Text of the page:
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The Final Four

March Madness isn't restricted to tall people with a ball and a basket. Late March and early April is the only time of the year when it is possible to view all 109 valid Messier Objects [MOs] if you are willing to spend an entire night (dusk to dawn) in a mad dash from one object to another. Some amateur astronomy organizations (but not Frosty Drew Observatory [FDO]) host Messier Marathons on the first moon less weekend in spring.

It is relatively easy to run a Messier Marathon with a large scope, a dark night and computerized star finders, but is a real challenge with a small telescope and no aids except a printed star map. The MOs were a list of faint fuzzy patches seen in the telescopes used by Charles Messier and associates during the 18th century. The big thing in 18th century astronomy was finding comets and Messier was the champ. He was called the "comet ferret" for good reason. The problem Messier and his associates had was that faint fuzzy patches that stayed in the same place were easily confused with comets (which move nightly). Hence the list of faint fuzzy patches to be avoided.

How ironic that his list of patches to be avoided actually were a list of many of the most significant objects in the sky. Later better telescopes would resolve these faint fuzzy patches into magnificent galaxies, clouds of star forming gas, clusters of stars orbiting galaxies and remnants of stars that had exploded. Each of these objects became know as M (for Messier) followed by the order in which he listed them. M1 is the Crab Nebula, an expanding maelstrom of superheated gas rushing outwards from a star which exploded less than a thousand years ago. M42 is a gaseous stellar nursery where hundreds of stars are being formed as we watch. M31 is our sister galaxy in Andromeda which together with our own galaxy (the Milky Way) dominates the local group. M54 is a cluster of stars which the Milky Way Galaxy has torn away from the much smaller nearby Sagittarius Galaxy. M51 is the incredibly beautiful "St. Catherine's Wheel" of stars. M87 is an oval galaxy so huge that it would take more than 1000 of our own galaxy to form it. And on and on...

When we started to display these MOs for visitors at FDO, we had no intention of tracking down all 109. However one by one each of these objects were accumulated. Each has something wonderful or beautiful about it. While many other wonderful items are visible, these MOs are pretty much the cream of the crop in the northern hemisphere. We have kept a "Life List" for our large telescope of everything which has been seen through it. Earlier this year while I was examining this list, I noticed that we had seen more than 80% of the MOs. This kicked the search for the remaining MOs into high gear. We have now reduced the list to our FINAL FOUR: M26 a open cluster of stars in the Shield (Scutum), M29 another open cluster at the central star of the Swan (Cygnus), M69 a globular cluster in the Archer (Sagittarius) and M91 a spiral galaxy in the Maiden (Virgo) super cluster of galaxies. I suspect that these four made it to the end of our list simply because each of them is located near another far more spectacular deep space object.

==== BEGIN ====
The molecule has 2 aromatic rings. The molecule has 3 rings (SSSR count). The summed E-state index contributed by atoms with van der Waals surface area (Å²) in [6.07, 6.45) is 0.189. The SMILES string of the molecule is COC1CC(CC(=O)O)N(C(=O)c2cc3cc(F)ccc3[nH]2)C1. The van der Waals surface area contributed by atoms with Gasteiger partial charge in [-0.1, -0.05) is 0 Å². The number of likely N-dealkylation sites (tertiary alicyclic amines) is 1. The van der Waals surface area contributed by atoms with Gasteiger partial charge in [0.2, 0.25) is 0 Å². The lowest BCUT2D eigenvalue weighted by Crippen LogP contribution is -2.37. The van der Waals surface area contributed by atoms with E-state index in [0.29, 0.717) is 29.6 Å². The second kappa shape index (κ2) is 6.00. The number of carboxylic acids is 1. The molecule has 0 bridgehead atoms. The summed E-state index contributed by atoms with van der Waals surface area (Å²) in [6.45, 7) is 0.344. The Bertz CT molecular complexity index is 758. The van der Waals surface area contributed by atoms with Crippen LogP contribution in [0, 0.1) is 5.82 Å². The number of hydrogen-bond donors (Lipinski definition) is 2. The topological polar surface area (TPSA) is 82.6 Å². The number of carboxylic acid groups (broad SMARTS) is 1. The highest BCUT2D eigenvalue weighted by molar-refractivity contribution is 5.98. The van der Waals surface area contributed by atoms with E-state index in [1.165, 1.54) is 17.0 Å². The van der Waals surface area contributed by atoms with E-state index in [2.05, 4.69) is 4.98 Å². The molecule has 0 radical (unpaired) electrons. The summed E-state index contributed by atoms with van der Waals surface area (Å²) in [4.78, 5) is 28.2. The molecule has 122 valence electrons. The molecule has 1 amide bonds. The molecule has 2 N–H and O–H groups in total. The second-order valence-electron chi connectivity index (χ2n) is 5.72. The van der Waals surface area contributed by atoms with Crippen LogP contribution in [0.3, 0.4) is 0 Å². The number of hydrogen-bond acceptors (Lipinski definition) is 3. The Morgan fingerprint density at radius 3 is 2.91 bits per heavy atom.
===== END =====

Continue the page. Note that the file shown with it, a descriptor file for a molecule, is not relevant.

Only two things have kept us from finishing the list. The most important factor is that FDO takes its role as a PUBLIC facility very seriously. We show the public the items they want to see (if possible) before we attempt to see items of interest only to the members. The other factor has been the miserable string of rainy Fridays this year (14 of 18 Fridays have been rain outs since December). Our excitement and enthusiasm must be catching because we now have the public hoping to be around when the next "special" object is first seen in our eyepieces. I'll bet that M69 will be the last MO to be visited simply because it is the last one to rise high enough in the sky to be seen. In all likelihood we'll finish before our telescope reaches the end of it second year.

Saturn is almost lost in the evening twilight. Jupiter and Mercury are bright in the western sky when the sky first gets dark. Venus is bright, but unless you get up early, you won't see it. However Mars is making a close pass by the Earth. It is finally rising early enough (between 10 and 11 PM) that visitors to FDO will be able to view the red planet. Mars is the only planet which shows surface markings. The Syrtis and Tharsus regions as well as the north and south polar caps can been see when the sky is clear and steady.

Leslie Coleman
Author:
Leslie Coleman
Entry Date:
May 1, 2001
Published Under:
Leslie Coleman's Columns
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